Producer-director Beaumont Smith had first given his rural hick family, the Hayseeds, an outing in Our Friends, the Hayseeds as a silent film in 1917, and first worked the 'rural hicks head to the city' riff in The Hayseeds Come to Sydney the same year. 

It was a shameless enough rip of the comedy routines in Steele Rudd's Dad and Dave On our Selection books. This talkie sequel is an equally shameless attempt to trade off on the box office success of Ken Hall's 1932 talkie adaptation of Rudd's On our Selection.

In this outing, the Hayseed family (headed by Dad Hayseed Cecil Kellaway and Mum Hayseed Katie Towers) invites town girl Mary Townleigh (Shirley Dale) to stay at the family home after she hurts her ankle hiking in the bush.

She forms a friendship with mysterious prospector John Manners (Arthur Clarke). As thanks, the Townleigh family invites the Hayseeds and John to visit them in Sydney. Joe Hayseed (Tal Ordell) and his girlfriend Pansy Regan (Molly Raynor) think about getting hitched and honeymooning in the big smoke, but the holiday is disrupted when John is accused of being a runaway criminal.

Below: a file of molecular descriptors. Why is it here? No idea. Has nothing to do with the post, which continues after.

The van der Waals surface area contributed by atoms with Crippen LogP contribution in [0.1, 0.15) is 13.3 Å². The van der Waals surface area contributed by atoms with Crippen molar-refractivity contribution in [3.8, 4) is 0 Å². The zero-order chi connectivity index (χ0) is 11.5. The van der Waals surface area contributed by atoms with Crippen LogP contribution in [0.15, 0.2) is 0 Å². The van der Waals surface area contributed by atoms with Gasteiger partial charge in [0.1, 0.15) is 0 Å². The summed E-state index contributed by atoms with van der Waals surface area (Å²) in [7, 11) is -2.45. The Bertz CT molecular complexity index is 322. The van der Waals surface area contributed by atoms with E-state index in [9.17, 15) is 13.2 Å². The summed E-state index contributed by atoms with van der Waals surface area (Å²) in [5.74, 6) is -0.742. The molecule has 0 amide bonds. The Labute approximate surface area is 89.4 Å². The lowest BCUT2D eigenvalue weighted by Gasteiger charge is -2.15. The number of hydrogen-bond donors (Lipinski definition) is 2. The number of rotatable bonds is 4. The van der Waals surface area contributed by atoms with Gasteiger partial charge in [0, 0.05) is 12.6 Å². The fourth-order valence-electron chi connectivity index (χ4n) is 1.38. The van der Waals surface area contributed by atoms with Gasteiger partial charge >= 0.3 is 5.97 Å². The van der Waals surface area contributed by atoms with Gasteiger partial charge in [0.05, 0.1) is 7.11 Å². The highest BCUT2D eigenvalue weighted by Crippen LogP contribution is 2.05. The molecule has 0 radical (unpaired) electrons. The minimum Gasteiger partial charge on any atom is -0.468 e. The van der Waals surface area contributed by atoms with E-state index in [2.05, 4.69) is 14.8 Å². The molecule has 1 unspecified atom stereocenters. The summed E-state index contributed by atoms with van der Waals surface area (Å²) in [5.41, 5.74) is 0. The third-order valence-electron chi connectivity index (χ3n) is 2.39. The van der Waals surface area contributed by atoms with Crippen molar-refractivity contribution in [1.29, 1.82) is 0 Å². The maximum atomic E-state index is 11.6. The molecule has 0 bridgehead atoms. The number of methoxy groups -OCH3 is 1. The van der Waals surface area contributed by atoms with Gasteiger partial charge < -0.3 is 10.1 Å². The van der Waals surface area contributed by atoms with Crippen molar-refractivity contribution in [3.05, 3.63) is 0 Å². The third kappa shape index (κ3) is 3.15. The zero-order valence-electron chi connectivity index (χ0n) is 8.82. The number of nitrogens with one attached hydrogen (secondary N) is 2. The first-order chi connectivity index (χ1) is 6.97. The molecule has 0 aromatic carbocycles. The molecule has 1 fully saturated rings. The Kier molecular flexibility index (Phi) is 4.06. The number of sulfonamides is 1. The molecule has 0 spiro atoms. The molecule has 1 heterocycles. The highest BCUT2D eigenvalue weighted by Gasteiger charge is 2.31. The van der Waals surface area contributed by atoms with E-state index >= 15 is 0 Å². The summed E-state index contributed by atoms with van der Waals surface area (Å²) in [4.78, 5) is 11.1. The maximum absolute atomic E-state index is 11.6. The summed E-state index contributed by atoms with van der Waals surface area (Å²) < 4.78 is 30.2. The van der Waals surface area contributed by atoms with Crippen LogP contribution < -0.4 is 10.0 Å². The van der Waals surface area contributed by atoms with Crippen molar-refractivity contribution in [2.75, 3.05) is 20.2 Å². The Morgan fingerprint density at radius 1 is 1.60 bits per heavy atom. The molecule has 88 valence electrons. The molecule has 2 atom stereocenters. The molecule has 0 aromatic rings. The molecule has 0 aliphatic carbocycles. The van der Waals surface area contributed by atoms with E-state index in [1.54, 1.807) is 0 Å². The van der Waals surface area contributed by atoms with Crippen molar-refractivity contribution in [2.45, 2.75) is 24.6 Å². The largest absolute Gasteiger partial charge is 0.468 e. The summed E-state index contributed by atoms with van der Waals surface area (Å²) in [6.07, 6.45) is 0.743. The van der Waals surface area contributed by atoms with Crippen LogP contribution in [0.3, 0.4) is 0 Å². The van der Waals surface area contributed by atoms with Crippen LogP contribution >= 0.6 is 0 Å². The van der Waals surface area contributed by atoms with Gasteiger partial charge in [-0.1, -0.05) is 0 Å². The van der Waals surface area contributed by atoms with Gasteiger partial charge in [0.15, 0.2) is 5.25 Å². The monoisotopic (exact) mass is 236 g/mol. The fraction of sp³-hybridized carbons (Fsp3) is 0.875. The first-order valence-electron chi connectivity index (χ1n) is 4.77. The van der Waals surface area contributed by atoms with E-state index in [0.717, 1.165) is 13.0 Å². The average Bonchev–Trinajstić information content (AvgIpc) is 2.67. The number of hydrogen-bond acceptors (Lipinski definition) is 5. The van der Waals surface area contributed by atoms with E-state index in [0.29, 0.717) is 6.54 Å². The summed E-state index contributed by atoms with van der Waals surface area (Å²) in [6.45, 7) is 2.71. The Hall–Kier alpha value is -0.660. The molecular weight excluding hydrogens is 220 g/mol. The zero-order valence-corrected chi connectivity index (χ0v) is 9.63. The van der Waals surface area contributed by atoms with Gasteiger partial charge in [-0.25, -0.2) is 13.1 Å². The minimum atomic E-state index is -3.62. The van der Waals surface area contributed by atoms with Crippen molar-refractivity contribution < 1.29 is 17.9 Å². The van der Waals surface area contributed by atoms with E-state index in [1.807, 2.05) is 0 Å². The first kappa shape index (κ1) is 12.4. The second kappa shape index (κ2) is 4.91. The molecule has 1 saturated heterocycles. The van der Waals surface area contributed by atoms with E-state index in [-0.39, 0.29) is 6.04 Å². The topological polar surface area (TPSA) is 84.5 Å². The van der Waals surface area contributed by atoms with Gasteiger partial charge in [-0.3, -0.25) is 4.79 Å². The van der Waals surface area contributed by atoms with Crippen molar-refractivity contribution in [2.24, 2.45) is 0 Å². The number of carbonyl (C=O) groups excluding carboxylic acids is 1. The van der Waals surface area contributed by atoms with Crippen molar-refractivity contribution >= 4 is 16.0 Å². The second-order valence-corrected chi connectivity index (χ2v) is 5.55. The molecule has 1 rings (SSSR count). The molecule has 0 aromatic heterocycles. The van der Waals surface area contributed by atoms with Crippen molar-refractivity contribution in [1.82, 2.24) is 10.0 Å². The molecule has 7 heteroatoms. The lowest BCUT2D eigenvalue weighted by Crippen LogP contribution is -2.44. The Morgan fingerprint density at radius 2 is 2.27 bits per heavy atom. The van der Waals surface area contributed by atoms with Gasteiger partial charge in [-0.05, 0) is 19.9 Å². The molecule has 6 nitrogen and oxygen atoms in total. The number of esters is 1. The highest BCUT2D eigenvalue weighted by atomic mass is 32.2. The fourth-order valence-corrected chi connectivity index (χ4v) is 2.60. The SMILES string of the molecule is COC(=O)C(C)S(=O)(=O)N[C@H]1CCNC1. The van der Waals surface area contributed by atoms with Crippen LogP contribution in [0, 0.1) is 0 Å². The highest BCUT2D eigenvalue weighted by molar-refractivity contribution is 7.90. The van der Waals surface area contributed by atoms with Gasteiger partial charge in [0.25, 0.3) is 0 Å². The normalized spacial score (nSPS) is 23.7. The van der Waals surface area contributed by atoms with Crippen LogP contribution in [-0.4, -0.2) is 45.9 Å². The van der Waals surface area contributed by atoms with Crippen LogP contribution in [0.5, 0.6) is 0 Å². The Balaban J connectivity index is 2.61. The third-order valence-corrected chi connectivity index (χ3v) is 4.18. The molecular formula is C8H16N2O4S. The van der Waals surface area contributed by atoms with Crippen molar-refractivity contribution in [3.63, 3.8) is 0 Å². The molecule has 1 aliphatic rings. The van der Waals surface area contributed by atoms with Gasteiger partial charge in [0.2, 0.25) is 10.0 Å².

Happily, it turns out that as well as being innocent - he's taken the rap for another - he's a filthy rich member of the landed gentry, so he and Mary sail off to England to get hitched and enjoy life on John's wealthy family estate …

 In the meantime, the Hayseeds manage to act like hayseeds in George street and other parts of the city of Sydney. To ensure value for money, there's also opening and closing song and dance numbers, with comely dancers performing routines that could either be called an homage to, or a rip off of, Busby Berkeley.

While in this last outing the Hayseeds come to town and in particular come to Sydney, the film should not be confused with the title for Beaumont Smith's 1917 silent movie The Hayseeds Come to Sydney, which carried the alternate title The Hayseeds Come to Town.